Over at Stand Firm, David Ould has posted an excellent piece entitled, "Mardi Gras is not the Gospel," in which he reminds us that the idea of Mardi Gras as "a blow-out before you get serious about sin" is not the Gospel. He could not be more right. The "binge-purge" approach to Mardi Gras/Lent is even more dangerous to our souls than physical binging and purging are to the body of a bulimic.
I will add the thesis—controversial to some, I am sure—that Lent (at least as some people understand it) is not the Gospel either. Repentance, as David Ould points out, is both instantaneous (“today if you hear His voice, harden not your hearts”) and lifelong—as in the quotation from Martin Luther: "When our Lord and Master, Jesus Christ, said 'Repent,' He called for the entire life of believers to be one of repentance." We do not have the luxury of choosing the timing of our repentance. We do it when God calls us and convicts us or else we don't do it at all.
So, strictly speaking, Lent is not about repentance, because we cannot hasten or defer our repentance or choose a season in which to repent; it is about acts of penance, which is a different matter. As I observe the acts of penance in which some engage in Lent, it seems that some are attempting to make a personal atonement for sins, when the only atonement that will ever take care of our sins has already been made, once for all, by Jesus Christ.
All this is not to say that there is no value in Lent—far from it! A time, whether it be a weekend retreat or a 40-day period, in which we spend time in devotions that draw us closer to God, is of enormous value. Such times are penitential, in that they will undoubtedly include self-examination and confession of any known sins. In these times we can grow spiritually and find new direction for our lives and ministries. And, sometimes, acts of self denial such as fasting help us to focus our resolve during this time and demonstrate to God and ourselves the seriousness of our undertaking.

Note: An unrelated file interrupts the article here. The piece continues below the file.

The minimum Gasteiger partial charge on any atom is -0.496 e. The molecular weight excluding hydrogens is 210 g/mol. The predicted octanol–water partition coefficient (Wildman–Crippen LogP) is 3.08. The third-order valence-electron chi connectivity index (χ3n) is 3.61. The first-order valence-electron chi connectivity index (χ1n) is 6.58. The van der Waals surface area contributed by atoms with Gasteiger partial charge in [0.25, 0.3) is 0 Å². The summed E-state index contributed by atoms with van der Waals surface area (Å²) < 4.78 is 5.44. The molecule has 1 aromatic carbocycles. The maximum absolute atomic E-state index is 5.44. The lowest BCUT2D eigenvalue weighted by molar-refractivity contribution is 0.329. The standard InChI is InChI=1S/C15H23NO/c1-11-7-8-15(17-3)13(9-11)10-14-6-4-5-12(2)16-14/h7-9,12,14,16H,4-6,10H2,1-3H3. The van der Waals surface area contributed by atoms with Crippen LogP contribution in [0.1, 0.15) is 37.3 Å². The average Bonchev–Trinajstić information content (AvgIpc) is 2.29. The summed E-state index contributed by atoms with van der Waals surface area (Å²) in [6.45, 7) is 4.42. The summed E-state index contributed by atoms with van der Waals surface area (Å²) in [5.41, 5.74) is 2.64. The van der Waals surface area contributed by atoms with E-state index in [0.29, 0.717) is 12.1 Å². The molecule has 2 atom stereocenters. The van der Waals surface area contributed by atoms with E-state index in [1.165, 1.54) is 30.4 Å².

The problem comes when we think we are doing something virtuous when we manage to give up things for 40 days that, in actuality, we ought to give up 365 days a year. Or when we reduce our right standing before God to a game of addition and subtraction—as though our salvation depended on the good we have done outweighing the bad. Or when we think that God delights in sacrifice more than mercy, or that petty acts of contrition can bridge a chasm that could only be bridged by the death of God's only-begotten Son.
We would do well to remember the purposes for which Jesus spent 40 days fasting and praying in the wilderness. He had no sins for which he needed to atone. We have no sins for which we are capable of atoning. If we could, what He did for us—what He had to do for us—would not have been necessary.
In a holy Lent, we need to spend time being reminded of our need to trust in the providence of God (“Do not put the Lord your God to the test”), the supremacy of God (“Worship the Lord your God, and serve Him only”), and the sufficiency of His Word (“Man shall not live on bread alone, but on every word that comes from the mouth of God”).
So Lent is really much more about what God adds to our lives as we spend intentional, focused time with Him rather than what we give up, because the Gospel is always about what God has done for us, not about what we do for Him.